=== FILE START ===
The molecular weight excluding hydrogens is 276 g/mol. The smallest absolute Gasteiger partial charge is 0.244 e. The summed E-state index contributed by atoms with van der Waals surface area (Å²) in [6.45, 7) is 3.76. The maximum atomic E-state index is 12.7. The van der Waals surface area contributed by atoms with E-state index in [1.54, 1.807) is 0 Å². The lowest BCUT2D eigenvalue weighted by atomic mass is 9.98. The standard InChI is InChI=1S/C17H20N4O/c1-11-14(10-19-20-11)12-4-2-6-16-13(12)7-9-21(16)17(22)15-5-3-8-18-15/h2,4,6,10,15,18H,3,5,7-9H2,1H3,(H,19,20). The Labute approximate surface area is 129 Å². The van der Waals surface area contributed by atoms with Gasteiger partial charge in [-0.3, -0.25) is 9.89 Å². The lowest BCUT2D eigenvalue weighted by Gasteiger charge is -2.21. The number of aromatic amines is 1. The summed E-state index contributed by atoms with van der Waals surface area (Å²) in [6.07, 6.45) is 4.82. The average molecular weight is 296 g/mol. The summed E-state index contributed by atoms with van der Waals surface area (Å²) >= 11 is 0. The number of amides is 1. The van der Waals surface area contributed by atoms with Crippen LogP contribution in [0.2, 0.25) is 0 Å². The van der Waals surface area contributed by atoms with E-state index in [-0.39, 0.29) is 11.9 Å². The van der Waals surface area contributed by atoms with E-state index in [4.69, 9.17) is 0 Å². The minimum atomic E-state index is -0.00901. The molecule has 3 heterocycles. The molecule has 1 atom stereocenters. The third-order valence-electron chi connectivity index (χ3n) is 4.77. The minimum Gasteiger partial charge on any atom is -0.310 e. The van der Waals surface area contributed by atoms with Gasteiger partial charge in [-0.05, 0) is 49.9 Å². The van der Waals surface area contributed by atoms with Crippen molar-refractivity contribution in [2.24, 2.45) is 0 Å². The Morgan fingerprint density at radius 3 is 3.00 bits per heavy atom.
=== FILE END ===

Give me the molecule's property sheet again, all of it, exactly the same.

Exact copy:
The molecular weight excluding hydrogens is 276 g/mol. The smallest absolute Gasteiger partial charge is 0.244 e. The summed E-state index contributed by atoms with van der Waals surface area (Å²) in [6.45, 7) is 3.76. The maximum atomic E-state index is 12.7. The van der Waals surface area contributed by atoms with E-state index in [1.54, 1.807) is 0 Å². The lowest BCUT2D eigenvalue weighted by atomic mass is 9.98. The standard InChI is InChI=1S/C17H20N4O/c1-11-14(10-19-20-11)12-4-2-6-16-13(12)7-9-21(16)17(22)15-5-3-8-18-15/h2,4,6,10,15,18H,3,5,7-9H2,1H3,(H,19,20). The Labute approximate surface area is 129 Å². The van der Waals surface area contributed by atoms with Gasteiger partial charge in [-0.3, -0.25) is 9.89 Å². The lowest BCUT2D eigenvalue weighted by Gasteiger charge is -2.21. The number of aromatic amines is 1. The summed E-state index contributed by atoms with van der Waals surface area (Å²) in [6.07, 6.45) is 4.82. The average molecular weight is 296 g/mol. The summed E-state index contributed by atoms with van der Waals surface area (Å²) >= 11 is 0. The number of amides is 1. The van der Waals surface area contributed by atoms with Crippen LogP contribution in [0.2, 0.25) is 0 Å². The van der Waals surface area contributed by atoms with E-state index in [-0.39, 0.29) is 11.9 Å². The van der Waals surface area contributed by atoms with E-state index in [4.69, 9.17) is 0 Å². The minimum atomic E-state index is -0.00901. The molecule has 3 heterocycles. The molecule has 1 atom stereocenters. The third-order valence-electron chi connectivity index (χ3n) is 4.77. The minimum Gasteiger partial charge on any atom is -0.310 e. The van der Waals surface area contributed by atoms with Gasteiger partial charge in [-0.05, 0) is 49.9 Å². The van der Waals surface area contributed by atoms with Crippen molar-refractivity contribution in [2.24, 2.45) is 0 Å². The Morgan fingerprint density at radius 3 is 3.00 bits per heavy atom.